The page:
I remember this kitchen
The Archers on the radio;
    licking out bowls and spoons.

My mother’s cookbooks
loose spines and recipes that crowd
    untasted between the pages.

The fit of old aprons
the shape of a family
    swallowed into other lives.

Memory is a fine ingredient in any dish
and that afternoon
    I feasted on it.

Pineapple upside-down cake—the backstory

Baking isn’t something I do regularly and, as I’ve mentioned before, my baking playlist is a short one, so I don’t know why I was suddenly overtaken by a desire for pineapple upside-down cake. Was it mentioned by a character in a novel I was reading? Did it pop into my head when I bought a whole pineapple last week? Or was it prompted by an ad for tinned pineapple spotted during the course of archival research?

The first time I made a pineapple upside-down cake was forever ago. I recall a student dinner party circa 1980. A bit past the cake’s heyday, but in grey, overcast England it still oozed tropical sophistication—laughable as that now seems.

This time though, I not only wanted to make pineapple upside-down cake, I wanted to know its origin story. There were questions and I wanted answers.

I had a hunch it all began in America. I followed that hunch and my investigation took me into the kitchens, newspapers and not-so-mean streets of suburbia. From there I followed leads in archives and databases. It soon became apparent that the upside-down cake had form, a history that predated its US appearance. From as far back as the Middle Ages, Europeans made cakes by pouring a basic batter over a layer of fruit and sugar, cooking the whole thing over a fire, then flipping it to serve. The tarte Tatin, an upside-down apple tart created by two sisters in the 1880s, is probably the best-known example of France’s many gâteaux renversés.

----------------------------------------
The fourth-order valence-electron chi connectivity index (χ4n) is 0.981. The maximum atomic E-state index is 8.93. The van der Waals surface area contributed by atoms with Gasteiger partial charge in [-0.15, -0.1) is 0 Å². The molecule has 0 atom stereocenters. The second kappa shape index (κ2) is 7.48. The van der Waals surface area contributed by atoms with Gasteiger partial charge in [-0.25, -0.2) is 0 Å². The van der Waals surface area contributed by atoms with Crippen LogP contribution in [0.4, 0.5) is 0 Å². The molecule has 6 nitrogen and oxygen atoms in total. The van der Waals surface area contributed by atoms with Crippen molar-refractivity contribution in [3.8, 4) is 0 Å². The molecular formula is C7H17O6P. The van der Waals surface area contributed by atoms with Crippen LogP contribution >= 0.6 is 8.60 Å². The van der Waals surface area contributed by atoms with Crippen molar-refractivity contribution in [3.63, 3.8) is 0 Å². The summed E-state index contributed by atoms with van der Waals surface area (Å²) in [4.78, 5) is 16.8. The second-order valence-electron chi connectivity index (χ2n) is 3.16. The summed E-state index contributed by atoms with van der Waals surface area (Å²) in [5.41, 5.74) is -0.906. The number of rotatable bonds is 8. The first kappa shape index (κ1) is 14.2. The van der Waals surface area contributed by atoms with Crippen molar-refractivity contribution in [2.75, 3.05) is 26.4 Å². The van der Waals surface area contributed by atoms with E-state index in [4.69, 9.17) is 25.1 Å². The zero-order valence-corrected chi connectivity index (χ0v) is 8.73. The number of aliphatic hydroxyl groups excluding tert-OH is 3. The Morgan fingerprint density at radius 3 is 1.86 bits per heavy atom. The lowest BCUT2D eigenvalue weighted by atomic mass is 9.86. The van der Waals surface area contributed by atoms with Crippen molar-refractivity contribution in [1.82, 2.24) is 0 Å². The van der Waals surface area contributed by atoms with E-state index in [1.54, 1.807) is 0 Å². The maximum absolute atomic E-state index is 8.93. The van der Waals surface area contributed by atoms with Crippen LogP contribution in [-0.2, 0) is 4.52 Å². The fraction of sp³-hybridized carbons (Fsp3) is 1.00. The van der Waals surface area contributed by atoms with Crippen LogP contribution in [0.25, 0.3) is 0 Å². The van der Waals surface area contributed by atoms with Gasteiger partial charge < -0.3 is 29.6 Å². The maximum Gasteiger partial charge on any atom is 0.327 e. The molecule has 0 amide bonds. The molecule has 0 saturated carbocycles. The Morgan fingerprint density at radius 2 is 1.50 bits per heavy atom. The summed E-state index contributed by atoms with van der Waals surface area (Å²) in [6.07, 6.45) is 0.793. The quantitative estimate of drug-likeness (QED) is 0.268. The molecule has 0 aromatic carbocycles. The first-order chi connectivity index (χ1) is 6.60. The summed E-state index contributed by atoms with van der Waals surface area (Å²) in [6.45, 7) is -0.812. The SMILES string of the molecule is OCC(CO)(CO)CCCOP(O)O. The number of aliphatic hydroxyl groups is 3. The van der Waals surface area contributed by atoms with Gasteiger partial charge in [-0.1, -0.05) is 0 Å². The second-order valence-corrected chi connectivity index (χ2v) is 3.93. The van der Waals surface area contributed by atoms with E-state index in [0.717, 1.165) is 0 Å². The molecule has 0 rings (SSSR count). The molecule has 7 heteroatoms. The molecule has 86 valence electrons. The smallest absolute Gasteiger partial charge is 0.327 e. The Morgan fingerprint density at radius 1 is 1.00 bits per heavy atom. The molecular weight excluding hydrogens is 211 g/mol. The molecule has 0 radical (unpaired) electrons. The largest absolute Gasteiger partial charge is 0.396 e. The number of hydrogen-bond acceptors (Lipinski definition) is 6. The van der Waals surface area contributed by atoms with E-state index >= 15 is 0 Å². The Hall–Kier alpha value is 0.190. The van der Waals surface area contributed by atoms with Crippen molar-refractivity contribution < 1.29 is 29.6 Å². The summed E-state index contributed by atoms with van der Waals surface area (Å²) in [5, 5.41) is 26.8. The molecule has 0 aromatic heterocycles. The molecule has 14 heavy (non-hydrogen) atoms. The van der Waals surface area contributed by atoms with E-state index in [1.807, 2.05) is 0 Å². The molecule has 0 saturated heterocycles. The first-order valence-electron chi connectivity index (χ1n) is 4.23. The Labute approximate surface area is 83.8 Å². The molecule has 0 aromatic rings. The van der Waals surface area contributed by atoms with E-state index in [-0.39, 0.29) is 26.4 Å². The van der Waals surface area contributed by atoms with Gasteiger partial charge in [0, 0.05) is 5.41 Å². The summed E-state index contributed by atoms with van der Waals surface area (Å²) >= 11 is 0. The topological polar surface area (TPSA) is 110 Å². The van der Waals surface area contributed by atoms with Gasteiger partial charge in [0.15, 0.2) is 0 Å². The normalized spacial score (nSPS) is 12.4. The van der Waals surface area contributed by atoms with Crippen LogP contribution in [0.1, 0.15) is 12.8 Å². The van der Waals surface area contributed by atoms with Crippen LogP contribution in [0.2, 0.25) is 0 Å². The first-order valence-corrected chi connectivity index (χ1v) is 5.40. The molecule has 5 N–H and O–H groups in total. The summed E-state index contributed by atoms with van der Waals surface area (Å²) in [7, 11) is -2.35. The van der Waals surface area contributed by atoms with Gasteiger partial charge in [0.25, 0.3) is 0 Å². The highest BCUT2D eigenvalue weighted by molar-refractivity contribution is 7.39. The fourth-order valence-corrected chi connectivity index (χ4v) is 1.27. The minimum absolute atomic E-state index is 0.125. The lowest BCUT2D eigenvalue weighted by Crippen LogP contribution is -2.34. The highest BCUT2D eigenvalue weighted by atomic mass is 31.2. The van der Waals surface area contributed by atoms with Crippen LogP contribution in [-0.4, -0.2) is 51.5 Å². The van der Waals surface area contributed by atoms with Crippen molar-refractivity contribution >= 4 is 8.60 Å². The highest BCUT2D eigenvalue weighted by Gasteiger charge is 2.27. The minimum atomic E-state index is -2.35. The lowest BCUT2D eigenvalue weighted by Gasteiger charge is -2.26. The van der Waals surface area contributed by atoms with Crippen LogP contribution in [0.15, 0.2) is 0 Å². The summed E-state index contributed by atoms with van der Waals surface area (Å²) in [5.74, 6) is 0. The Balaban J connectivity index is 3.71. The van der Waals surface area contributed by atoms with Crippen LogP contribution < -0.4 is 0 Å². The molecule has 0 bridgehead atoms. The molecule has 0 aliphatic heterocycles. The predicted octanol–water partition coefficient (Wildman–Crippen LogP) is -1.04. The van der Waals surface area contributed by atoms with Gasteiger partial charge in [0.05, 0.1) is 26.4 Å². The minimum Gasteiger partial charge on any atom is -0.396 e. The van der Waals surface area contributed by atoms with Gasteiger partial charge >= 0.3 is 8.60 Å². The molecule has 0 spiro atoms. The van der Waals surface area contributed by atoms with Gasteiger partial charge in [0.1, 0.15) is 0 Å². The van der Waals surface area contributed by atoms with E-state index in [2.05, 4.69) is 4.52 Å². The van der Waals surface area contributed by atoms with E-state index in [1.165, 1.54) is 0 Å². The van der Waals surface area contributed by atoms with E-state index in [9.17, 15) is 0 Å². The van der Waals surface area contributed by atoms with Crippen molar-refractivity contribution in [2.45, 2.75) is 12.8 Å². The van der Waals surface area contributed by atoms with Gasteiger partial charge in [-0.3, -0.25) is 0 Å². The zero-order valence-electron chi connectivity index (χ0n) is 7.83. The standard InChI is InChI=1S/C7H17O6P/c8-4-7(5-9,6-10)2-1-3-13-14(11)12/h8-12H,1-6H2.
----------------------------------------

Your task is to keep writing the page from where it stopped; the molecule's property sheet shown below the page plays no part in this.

The term ‘upside-down cake’ appeared sometime in the early 1920s in regional America and featured plums and pome fruits rather than pineapple. Who was the first person to swap those for pineapple? The trail goes cold. But worth noting that although tinned pineapple was available in post World War I America, it was still a relatively exotic item.

In 1925 the Hawaiian Pineapple Company sponsored a contest calling for (canned) pineapple recipes. They received a flood of 60,000 submissions of which an alleged 2,500 were for pineapple upside-down cake. No surprise then that the winning entry was—yes, a pineapple upside-down cake! The company built a major advertising campaign around the winning recipe and by the mid-1930s pineapple upside-down cake was probably the most popular home-baked cake in America. It was easy. It was comfort food, it worked as a fundraiser or school fete offering. It was a potluck staple and a dinner party dessert.

Pineapple with Cockroaches by Maria Sibylla Merian, circa 1703

Cultivated pineapple (Ananas comosus) belongs to the family Bromeliaceae and it’s native to the Orinoco basin in South America. I’m imagining sun-filled days of heat, stagnant air and violent storms. Dragonflies cruising up and downriver. A litter of bougainvillea.